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|Motto||Achieve. Enjoy. Excel.|
|Department for Education URN||147246 Tables|
|Head teacher||Mr David Croston|
|Age||11 to 18|
The school opened in 1964, marking the end of a campaign by parents and local residents for the village to have its own secondary school. The school was named after Thomas More, though the education authority that named the school, Hertfordshire County Council, mistakenly believed that More previously occupied part of the land on which the school was built. Lilian Caras's book, Chancellor's School - The Background, sets out the circumstances leading up to the building of the school and charts its development. The school became a specialist in mathematics and ICT 2006 with its continued investment in these areas.
Chancellor's School's GCSE standards continued to rise up until 2003-2004 when it reached its record of over 73% of pupils passed GCSE with at least 5 Cs.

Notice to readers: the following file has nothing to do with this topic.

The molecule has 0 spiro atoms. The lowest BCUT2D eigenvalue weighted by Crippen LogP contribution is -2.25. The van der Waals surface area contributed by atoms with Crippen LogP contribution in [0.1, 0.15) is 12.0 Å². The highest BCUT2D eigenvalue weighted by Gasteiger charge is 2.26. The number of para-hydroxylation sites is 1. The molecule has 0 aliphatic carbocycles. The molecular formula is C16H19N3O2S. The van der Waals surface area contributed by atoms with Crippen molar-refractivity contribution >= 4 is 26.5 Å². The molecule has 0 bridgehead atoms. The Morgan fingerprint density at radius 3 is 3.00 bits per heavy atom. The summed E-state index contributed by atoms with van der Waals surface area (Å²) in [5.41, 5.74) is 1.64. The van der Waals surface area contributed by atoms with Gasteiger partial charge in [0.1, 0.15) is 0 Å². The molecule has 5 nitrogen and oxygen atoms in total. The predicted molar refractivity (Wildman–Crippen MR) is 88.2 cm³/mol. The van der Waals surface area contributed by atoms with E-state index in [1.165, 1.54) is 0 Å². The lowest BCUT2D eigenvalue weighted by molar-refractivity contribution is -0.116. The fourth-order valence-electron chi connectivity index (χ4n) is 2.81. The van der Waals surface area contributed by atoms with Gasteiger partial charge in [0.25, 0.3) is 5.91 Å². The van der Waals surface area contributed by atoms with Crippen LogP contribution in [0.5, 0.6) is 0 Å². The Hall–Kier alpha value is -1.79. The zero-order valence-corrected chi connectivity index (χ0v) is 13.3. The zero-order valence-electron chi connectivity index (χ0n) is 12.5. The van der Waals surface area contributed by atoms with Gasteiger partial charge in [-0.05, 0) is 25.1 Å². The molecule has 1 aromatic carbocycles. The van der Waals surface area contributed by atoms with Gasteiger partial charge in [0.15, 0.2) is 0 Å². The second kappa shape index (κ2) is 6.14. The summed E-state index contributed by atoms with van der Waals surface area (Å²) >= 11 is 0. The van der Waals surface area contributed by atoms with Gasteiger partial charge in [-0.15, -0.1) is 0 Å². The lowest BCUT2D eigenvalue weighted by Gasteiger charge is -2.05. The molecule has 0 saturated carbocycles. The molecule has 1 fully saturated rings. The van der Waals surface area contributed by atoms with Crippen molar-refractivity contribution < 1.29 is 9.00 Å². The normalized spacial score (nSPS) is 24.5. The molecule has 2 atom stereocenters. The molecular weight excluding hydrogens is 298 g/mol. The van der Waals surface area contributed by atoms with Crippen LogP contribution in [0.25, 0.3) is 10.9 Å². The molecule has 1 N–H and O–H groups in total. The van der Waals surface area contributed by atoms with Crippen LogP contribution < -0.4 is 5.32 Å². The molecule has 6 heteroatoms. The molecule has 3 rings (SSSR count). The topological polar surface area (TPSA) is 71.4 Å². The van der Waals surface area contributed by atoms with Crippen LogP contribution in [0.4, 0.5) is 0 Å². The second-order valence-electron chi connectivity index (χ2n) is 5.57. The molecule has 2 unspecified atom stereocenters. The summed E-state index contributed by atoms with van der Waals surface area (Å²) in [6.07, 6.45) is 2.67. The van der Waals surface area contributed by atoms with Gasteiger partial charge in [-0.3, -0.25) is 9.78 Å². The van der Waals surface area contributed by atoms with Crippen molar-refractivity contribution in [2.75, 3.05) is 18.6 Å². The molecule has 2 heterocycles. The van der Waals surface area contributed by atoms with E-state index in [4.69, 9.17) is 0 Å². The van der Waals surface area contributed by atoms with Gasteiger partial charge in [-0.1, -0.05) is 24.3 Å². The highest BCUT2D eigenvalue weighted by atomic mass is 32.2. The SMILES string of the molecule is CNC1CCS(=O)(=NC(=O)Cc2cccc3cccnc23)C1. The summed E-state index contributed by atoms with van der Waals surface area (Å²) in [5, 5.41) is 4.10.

- "Chancellor's School - GOV.UK". www.get-information-schools.service.gov.uk. Retrieved 18 July 2020.
- "Chancellor's School - The Background, Chapter 3". Retrieved 13 January 2021.
- Chancellor's School. (1989). Chancellor's School : the background : 25th anniversary 1964-1989. Caras, Lilian. Hatfield: Chancellor's School. ISBN 0-9514589-0-6. OCLC 21411763.
- "House System". www.chancellors.herts.sch.uk. Retrieved 18 July 2020.